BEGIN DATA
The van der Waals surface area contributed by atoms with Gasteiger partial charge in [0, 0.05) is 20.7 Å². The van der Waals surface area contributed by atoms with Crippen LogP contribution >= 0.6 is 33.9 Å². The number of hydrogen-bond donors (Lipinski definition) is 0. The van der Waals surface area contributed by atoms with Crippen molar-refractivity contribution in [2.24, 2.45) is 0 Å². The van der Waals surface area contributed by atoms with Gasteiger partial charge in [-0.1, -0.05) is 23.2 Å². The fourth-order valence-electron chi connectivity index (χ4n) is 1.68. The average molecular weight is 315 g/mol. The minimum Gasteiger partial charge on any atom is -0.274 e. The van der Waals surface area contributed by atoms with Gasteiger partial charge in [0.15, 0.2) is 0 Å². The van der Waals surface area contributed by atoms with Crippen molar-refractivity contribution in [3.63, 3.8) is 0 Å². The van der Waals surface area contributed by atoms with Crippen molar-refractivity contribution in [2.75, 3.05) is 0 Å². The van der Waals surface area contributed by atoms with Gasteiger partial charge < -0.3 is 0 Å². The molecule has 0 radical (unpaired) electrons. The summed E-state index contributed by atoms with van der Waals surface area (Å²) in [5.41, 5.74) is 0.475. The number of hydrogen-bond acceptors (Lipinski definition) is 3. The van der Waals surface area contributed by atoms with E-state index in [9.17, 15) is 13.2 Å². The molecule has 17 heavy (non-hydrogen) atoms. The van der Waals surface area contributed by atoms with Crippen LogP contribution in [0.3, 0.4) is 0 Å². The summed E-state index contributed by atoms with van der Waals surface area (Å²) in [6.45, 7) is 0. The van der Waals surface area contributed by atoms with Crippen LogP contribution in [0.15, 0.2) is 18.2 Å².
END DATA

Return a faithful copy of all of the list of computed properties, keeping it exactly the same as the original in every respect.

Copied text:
The van der Waals surface area contributed by atoms with Gasteiger partial charge in [0, 0.05) is 20.7 Å². The van der Waals surface area contributed by atoms with Crippen LogP contribution >= 0.6 is 33.9 Å². The number of hydrogen-bond donors (Lipinski definition) is 0. The van der Waals surface area contributed by atoms with Crippen molar-refractivity contribution in [2.24, 2.45) is 0 Å². The van der Waals surface area contributed by atoms with Gasteiger partial charge in [-0.1, -0.05) is 23.2 Å². The fourth-order valence-electron chi connectivity index (χ4n) is 1.68. The average molecular weight is 315 g/mol. The minimum Gasteiger partial charge on any atom is -0.274 e. The van der Waals surface area contributed by atoms with Gasteiger partial charge in [0.15, 0.2) is 0 Å². The van der Waals surface area contributed by atoms with Crippen molar-refractivity contribution in [3.63, 3.8) is 0 Å². The van der Waals surface area contributed by atoms with Crippen molar-refractivity contribution in [2.75, 3.05) is 0 Å². The van der Waals surface area contributed by atoms with Gasteiger partial charge < -0.3 is 0 Å². The molecule has 0 radical (unpaired) electrons. The summed E-state index contributed by atoms with van der Waals surface area (Å²) in [5.41, 5.74) is 0.475. The number of hydrogen-bond acceptors (Lipinski definition) is 3. The van der Waals surface area contributed by atoms with E-state index in [9.17, 15) is 13.2 Å². The molecule has 17 heavy (non-hydrogen) atoms. The van der Waals surface area contributed by atoms with Crippen LogP contribution in [0.3, 0.4) is 0 Å². The summed E-state index contributed by atoms with van der Waals surface area (Å²) in [6.45, 7) is 0. The van der Waals surface area contributed by atoms with Crippen LogP contribution in [0.15, 0.2) is 18.2 Å².